tattoos and the tickling, after all the jerking and jacking but mainly the
fucking with exes, with friends, with neighbours, with lovers, again and
again the strangers, the strangers, after the kissing and licking and
sucking and spitting, the slapping, the whipping, the fisting and the
rimming, after rome and paris, berlin and zurich, after london, madrid
and athens, to be honest?
to do absolutely nothing
in bed with someone
except perhaps: netflix.

Hobbies: none

As a child I could hear the ocean in the large conch that lay on my
mother’s nightstand, and as a young adult a Thai lover taught me to
dive. For the first time in my life I felt entirely in my element, as the
expression fittingly goes.
A lot has happened since:
I received an education and found not only a job but also a vocation. I
travelled a lot and had busloads of sex. I was ill for a very long time,
always in love and often had a man by my side – usually the wrong one
– and twice a dog. I planted trees, wrote poems, but never killed anyone
(apart from myself nearly, once). I was always quite poor, which
troubled me more than I care to admit. I moved to a fast, dirty and very
loud city in a cheaper and much sunnier country, where I will always
feel a bit out of place, as I will in its language, which I don’t mind at all.
I’ve been sober for nearly as long as I was an addict. I know myself well
and nearly believe the voice that keeps repeating that I’m no longer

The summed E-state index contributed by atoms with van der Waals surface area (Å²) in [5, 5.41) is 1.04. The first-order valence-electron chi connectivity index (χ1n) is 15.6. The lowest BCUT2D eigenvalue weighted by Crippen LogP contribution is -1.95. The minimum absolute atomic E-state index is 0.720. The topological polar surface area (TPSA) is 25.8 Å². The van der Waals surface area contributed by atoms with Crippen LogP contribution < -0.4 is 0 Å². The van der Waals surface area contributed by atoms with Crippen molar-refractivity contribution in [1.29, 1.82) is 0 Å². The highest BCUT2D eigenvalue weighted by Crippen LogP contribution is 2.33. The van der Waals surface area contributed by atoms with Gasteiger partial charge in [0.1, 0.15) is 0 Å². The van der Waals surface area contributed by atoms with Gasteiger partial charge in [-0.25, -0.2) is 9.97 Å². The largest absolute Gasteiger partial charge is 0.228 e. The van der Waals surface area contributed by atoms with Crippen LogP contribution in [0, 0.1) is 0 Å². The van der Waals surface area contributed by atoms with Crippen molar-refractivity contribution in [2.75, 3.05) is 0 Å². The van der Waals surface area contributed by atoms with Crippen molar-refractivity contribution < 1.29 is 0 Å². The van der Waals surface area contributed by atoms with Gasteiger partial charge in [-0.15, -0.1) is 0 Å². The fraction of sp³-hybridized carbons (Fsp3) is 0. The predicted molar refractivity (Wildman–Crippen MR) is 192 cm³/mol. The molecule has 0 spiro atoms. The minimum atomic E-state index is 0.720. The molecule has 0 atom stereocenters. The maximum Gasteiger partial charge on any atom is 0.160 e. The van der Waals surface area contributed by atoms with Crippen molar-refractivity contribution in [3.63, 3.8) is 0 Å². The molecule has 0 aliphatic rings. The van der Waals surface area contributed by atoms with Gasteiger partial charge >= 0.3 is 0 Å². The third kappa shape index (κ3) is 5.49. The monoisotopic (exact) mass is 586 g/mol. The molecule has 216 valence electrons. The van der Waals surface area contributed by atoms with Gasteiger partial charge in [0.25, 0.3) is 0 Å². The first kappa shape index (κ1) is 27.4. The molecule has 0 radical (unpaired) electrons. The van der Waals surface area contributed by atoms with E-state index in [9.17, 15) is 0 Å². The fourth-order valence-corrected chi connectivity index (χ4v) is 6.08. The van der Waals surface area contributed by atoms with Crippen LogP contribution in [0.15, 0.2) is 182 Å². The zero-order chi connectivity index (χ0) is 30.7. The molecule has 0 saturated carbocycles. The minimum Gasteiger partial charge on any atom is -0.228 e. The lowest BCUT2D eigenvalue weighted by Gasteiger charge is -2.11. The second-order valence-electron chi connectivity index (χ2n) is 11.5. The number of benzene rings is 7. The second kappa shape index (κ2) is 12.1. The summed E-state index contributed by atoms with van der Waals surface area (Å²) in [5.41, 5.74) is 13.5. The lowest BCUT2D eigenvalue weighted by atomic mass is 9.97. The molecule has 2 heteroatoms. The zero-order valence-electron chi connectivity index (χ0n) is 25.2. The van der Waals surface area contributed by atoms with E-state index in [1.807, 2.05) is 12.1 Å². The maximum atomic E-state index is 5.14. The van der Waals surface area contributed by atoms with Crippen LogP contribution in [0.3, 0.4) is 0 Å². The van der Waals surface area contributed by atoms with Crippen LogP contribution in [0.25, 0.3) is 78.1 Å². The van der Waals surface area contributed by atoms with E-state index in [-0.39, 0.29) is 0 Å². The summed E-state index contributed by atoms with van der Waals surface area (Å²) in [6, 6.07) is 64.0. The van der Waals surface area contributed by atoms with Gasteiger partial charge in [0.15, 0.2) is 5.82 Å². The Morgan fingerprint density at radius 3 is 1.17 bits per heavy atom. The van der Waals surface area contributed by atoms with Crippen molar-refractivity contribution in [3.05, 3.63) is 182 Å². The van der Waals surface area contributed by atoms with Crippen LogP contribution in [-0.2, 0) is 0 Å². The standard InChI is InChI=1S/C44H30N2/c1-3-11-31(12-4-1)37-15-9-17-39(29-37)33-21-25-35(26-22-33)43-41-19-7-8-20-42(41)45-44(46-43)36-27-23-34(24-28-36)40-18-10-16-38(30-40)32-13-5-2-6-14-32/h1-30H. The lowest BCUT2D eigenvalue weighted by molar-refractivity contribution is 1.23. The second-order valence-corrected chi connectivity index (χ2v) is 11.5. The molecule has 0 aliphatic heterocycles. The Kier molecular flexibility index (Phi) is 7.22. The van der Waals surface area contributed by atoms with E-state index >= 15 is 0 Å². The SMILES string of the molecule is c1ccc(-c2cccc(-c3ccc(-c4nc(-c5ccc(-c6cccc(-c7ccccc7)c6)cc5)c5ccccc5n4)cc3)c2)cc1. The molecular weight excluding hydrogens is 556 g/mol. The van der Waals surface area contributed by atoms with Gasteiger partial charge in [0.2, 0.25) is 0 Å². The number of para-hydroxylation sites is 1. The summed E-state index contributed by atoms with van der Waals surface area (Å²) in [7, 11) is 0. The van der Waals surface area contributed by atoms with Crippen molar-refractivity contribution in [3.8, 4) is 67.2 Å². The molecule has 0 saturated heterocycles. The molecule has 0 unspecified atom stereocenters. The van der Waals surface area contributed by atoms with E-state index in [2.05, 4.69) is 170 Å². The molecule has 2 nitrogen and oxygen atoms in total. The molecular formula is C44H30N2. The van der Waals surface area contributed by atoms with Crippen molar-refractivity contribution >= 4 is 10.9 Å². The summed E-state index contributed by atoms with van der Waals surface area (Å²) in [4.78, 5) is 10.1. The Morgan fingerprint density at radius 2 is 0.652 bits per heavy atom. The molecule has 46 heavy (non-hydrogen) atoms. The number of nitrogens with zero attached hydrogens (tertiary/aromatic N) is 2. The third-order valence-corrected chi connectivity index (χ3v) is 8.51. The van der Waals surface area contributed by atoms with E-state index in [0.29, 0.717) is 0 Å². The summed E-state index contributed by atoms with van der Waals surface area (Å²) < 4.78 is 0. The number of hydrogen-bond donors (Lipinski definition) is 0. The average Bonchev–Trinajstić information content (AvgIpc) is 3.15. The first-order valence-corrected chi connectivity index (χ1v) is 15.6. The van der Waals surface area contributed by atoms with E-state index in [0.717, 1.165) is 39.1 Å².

searching for anything – especially for something as elusive as love. I
was rarely content, which I regret, but which will pay off when I fill
books with it one day.
For now, however, it suffices to say:
I have learnt to lie down on my bed, flat on my back, entirely still. I
have learnt to block out the noise and the stench, the sweltering heat,
and to sink deep down into myself. I need no shell, nor do I need an
ocean, and I swear: I can see all the fish in the world.

By Simon Froehling

These vignettes were either written in English or translated from German by the author.

A bilingual, German-English version of playing berlin was published in the Swiss literary magazine Entwürfe in 2006 and the Solothurn Literary Day’s anthology New Swiss Writing in 2008.

The original German version of Hobbies: none was published in the Swiss literary magazine Orte as well as the only queer German-language literary publication Glitter in 2018.

Read The Queer Riveter in its entirety here.


Simon Froehling was born in Switzerland to an Australian mother and a Swiss father. Roughly a dozen of his plays were produced or published before he graduated in 2009. His BA thesis included the novel Lange Nächte Tag, which was published to critical acclaim by Bilgerverlag. Simon has received numerous awards for his work, most recently the Network cultural prize for his contribution to queer arts in 2014. Around the same time he was diagnosed with bipolar disorder.


Photo of Simon Froehling © Nikkol Rot

Category: June 2019 - The Queer RiveterLiterary SwissThe RiveterTranslations